at 110 cm1 (3.3 THz), a T-O bending mode at 170 cm1 (5 THz) and a T-O stretching mode at 550 cm1 (16.5 THz). Resonances of the latter two vibration modes are much weaker than the one at about 3.3 THz. Therefore, to simplify the calculation, we ignore the influence of the two vibration modes at higher frequencies and fit to the dielectric data taken from the reported experimental results [19] by using Eq. (1). The fitted model parameters are given as follows: ε0= 190, ε∞= 5.6, ωT/2π = 3.3 THz andγ/2π= 0.8 THz. Figure 1(a) shows the dielectric

dispersion curves of the CTO bulk.

(4)

(a) (b)

Figure 1. (a) The fitted dispersion curves of CTO bulk using single oscillator model. (b) The effective permittivity of the CTO rods with the cross sectional area 1×1µm2 and the infinite length. The unit

dimension is 10µm and the electric field E polarizes along the axis of the rod. Insets show the results with different γ values. (solid line: γ/2π= 0.8 THz, dashed line: γ/2π = 1.6 THz).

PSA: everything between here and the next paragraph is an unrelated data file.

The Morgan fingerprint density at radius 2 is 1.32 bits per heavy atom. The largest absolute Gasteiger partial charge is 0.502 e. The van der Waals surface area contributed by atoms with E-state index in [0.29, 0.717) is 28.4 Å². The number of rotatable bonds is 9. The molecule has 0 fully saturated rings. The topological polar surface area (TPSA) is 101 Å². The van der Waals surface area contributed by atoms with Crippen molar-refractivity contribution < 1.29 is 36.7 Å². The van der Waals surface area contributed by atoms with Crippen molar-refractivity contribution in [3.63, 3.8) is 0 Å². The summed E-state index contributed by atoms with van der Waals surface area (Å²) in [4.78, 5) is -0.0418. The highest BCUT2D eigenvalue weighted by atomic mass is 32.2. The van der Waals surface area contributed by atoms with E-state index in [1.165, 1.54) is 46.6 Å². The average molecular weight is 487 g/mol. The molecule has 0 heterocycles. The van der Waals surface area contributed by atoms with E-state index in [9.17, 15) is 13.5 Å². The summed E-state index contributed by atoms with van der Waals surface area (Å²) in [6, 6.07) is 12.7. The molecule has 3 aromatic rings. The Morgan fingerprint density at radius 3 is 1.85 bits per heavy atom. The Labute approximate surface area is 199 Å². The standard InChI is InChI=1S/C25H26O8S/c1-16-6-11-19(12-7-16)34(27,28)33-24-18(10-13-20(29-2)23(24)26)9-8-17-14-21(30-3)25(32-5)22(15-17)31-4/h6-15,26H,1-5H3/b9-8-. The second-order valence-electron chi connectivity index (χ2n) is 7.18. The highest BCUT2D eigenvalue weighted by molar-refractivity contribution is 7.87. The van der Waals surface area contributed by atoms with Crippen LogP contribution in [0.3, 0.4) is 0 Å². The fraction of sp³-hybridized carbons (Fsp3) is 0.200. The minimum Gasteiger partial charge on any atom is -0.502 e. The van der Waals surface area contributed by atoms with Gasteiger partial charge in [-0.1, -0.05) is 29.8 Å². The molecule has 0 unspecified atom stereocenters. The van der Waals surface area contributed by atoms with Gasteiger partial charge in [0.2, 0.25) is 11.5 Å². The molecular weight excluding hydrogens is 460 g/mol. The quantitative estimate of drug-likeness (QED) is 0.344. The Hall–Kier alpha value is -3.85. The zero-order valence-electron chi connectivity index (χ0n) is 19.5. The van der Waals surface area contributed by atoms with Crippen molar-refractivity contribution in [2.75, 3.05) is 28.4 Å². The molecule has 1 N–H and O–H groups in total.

ensuring enough space to degenerate the EM interaction between electric and magnetic inclusions. The effective permittivity (εeff) of

the CTO rods with the cross sectional area 1 ×1µm2 and infinite

length is calculated based on the effective medium theory [20] and the results are shown in Figure 1(b). The electric field E polarizes along the axis of the rod and the lattice constant is 10µm. It can be seen from Figure 1(b) that, due to the low filling fraction (1%), the εeff of

the CTO rods is much smaller than that of the bulk. Nevertheless, the negative permittivity is still realized above 2.92 THz and the minimum real value of theεeff approaches to3 at about 3.2 THz.